P&G finds aggression has a price

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After years of losing market share in categories such as oral care and feminine care, Procter & Gamble Co. has reversed fortune, growing sales faster than most major competitors in the past year. But aggressive ad efforts behind the gains have sparked a growing wave of competitor challenges-and third parties have found some of the claims false or misleading.

A federal jury in New York late last month awarded $2.96 million to Tampax rival Playtex Products in a false-advertising suit. The Tampax verdict came within 10 days of two rulings from the National Advertising Division of the Council of Better Business Bureaus that asked for modification of ads for the company's Thermacare heat wraps and Crest Whitestrips. Those followed an NAD recommendation in February that P&G discontinue an Always ad.

unusual rate

Four ad-claim challenges in less than five months is unusual for P&G, which was the subject of only four NAD decisions through all of 2002 and five during the entire three-year period ending in 2001. Before the Playtex suit, P&G hadn't been a defendant in a high-profile false-advertising lawsuit in at least a decade.

"We're doing what we've always done, which is to develop advertising that ensures we're communicating the superior benefits of P&G brands," said a P&G spokeswoman. "We continue to be confident in our claims support process, and we apply rigor and discipline to the claims we make."


New brands or brands with significant product innovation are more likely to have ad claims that provoke challenges, she said, which may account for some of the increase. "Our brands are winning in an incredibly competitive marketplace," the spokeswoman said. "This [claim challenge] activity reflects competition reacting to our market success."

P&G is appealing the NAD's findings on Always, and intends to appeal the Tampax court decision. The court on May 30 ordered P&G to stop claiming that Tampax Pearl is superior to Playtex Gentle Glide tampons, and told P&G to recall any packaging or retail displays that make such claims. P&G has already started complying with the injunction, a spokesman said, adding that Pearl packages don't contain any superiority claims, but some displays do.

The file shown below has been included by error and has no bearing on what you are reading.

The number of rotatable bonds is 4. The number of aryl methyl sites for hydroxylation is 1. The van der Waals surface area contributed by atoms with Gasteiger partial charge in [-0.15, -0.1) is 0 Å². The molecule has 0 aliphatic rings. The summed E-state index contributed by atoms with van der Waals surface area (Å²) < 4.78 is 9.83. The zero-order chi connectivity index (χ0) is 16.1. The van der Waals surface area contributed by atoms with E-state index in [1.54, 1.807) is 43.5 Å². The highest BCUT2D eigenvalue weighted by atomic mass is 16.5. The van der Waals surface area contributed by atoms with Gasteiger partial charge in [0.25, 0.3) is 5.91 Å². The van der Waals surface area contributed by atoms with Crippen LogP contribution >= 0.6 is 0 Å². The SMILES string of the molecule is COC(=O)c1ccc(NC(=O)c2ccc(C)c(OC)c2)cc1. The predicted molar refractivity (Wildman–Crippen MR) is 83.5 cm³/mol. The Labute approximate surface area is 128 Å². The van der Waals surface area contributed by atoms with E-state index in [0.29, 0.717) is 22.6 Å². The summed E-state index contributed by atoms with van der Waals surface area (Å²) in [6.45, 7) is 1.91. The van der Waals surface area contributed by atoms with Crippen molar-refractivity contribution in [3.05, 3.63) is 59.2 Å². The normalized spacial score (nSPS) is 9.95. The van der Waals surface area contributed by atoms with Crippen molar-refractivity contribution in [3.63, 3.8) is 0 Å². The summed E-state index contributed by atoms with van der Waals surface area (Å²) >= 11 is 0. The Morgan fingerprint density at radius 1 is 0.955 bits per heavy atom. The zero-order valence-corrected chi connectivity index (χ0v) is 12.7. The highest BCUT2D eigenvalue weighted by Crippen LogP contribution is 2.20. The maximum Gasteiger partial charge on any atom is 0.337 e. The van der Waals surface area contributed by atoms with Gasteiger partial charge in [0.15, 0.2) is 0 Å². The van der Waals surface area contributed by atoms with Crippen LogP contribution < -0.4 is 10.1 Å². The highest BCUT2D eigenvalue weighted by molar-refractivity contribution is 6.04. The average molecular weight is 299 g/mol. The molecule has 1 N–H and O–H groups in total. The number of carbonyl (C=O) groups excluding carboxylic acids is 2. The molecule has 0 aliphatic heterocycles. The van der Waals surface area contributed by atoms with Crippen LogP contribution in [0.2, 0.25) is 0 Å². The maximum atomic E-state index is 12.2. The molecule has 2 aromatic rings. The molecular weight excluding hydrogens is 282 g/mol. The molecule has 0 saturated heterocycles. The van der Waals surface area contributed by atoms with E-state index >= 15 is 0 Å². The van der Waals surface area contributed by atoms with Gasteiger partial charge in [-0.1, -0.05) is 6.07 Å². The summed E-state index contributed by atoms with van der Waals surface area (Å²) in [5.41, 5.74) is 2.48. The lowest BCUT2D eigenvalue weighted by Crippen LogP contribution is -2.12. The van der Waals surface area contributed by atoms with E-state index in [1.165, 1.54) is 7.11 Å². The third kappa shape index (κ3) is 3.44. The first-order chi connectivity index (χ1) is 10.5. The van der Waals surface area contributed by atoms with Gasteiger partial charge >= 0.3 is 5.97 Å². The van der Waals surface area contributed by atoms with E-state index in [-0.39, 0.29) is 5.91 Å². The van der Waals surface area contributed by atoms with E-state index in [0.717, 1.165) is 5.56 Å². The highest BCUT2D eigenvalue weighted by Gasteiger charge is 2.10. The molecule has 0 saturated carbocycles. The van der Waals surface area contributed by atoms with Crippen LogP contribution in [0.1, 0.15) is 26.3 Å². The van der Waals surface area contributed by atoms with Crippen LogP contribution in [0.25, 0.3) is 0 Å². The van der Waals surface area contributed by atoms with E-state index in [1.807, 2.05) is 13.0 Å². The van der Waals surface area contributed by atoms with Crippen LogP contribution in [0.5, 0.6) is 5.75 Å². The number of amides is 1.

In the Thermacare and Whitestrips cases, the NAD found P&G substantiated key claims but still recommended the ads be modified or discontinued based on other potentially misleading claims or demonstrations.

For instance, P&G sufficiently supported its claim that Whitestrips whitens five times better than rival Colgate-Palmolive Co.'s Simply White, the NAD found. But it added that P&G's "unfairly and falsely denigrated" Simply White in an ad that showed a woman talking through a forced smile and claimed most of the product would wash off in two minutes if she stopped smiling. P&G disagreed with NAD findings in both the Thermacare and Whitestrip cases but said it would take the views into account in future ads.

Most P&G ads are never challenged, and P&G wins most cases where they are, the spokeswoman said. "In a very few cases, our claims are not found to be substantiated, and that is disappointing."

Though guidelines call for rivals to refrain from discussing matters pending before the NAD, P&G may face more disputes before the year is out.

A spokesman for Georgia-Pacific Corp. said the company is weighing options regarding recent ads for P&G's Bounty paper towels, including one that shows a wet Bounty towel holding a bowling ball. The demonstrations are literally accurate, but don't reflect how consumers usually use the product, said Rob Lorys, VP-marketing of Georgia-Pacific.

"The demos were meant to demonstrate our superior wet strength and absorbency in kind of a fun and memorable way," another P&G spokeswoman said. "Granted, people don't use a paper towel to hold a bowling ball. But the idea is to open consumers' minds to ways the product can be used."

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